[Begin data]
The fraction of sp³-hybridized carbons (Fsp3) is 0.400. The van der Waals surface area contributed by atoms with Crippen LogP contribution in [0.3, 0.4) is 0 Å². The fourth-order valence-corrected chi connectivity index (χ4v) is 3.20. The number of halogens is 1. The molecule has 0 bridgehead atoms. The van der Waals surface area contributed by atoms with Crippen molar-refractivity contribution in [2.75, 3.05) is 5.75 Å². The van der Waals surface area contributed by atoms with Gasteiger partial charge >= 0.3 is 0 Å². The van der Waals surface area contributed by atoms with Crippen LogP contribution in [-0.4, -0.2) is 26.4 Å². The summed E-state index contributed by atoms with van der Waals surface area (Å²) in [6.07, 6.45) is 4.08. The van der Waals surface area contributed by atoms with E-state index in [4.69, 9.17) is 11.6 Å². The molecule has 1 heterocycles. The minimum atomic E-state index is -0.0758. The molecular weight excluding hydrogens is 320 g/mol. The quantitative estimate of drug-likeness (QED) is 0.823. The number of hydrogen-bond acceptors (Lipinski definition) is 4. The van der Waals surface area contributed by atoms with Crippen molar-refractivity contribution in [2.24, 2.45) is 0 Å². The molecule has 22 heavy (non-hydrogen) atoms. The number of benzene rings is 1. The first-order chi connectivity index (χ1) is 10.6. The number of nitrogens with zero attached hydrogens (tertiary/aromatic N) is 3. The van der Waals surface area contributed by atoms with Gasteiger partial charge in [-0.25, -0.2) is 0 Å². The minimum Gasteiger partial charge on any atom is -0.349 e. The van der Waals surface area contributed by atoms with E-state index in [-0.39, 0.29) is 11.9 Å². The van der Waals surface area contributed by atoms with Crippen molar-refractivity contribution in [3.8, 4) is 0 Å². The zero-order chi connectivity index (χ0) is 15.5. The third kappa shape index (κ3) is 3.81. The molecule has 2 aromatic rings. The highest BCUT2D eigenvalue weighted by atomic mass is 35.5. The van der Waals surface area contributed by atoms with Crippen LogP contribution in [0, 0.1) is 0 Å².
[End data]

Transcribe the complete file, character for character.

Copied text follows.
The fraction of sp³-hybridized carbons (Fsp3) is 0.400. The van der Waals surface area contributed by atoms with Crippen LogP contribution in [0.3, 0.4) is 0 Å². The fourth-order valence-corrected chi connectivity index (χ4v) is 3.20. The number of halogens is 1. The molecule has 0 bridgehead atoms. The van der Waals surface area contributed by atoms with Crippen molar-refractivity contribution in [2.75, 3.05) is 5.75 Å². The van der Waals surface area contributed by atoms with Gasteiger partial charge >= 0.3 is 0 Å². The van der Waals surface area contributed by atoms with Crippen LogP contribution in [-0.4, -0.2) is 26.4 Å². The summed E-state index contributed by atoms with van der Waals surface area (Å²) in [6.07, 6.45) is 4.08. The van der Waals surface area contributed by atoms with E-state index in [4.69, 9.17) is 11.6 Å². The molecule has 1 heterocycles. The minimum atomic E-state index is -0.0758. The molecular weight excluding hydrogens is 320 g/mol. The quantitative estimate of drug-likeness (QED) is 0.823. The number of hydrogen-bond acceptors (Lipinski definition) is 4. The van der Waals surface area contributed by atoms with Crippen molar-refractivity contribution in [2.24, 2.45) is 0 Å². The molecule has 22 heavy (non-hydrogen) atoms. The number of benzene rings is 1. The first-order chi connectivity index (χ1) is 10.6. The number of nitrogens with zero attached hydrogens (tertiary/aromatic N) is 3. The van der Waals surface area contributed by atoms with Gasteiger partial charge in [-0.25, -0.2) is 0 Å². The minimum Gasteiger partial charge on any atom is -0.349 e. The van der Waals surface area contributed by atoms with E-state index in [-0.39, 0.29) is 11.9 Å². The van der Waals surface area contributed by atoms with Crippen molar-refractivity contribution in [3.8, 4) is 0 Å². The zero-order chi connectivity index (χ0) is 15.5. The third kappa shape index (κ3) is 3.81. The molecule has 2 aromatic rings. The highest BCUT2D eigenvalue weighted by atomic mass is 35.5. The van der Waals surface area contributed by atoms with Crippen LogP contribution in [0, 0.1) is 0 Å².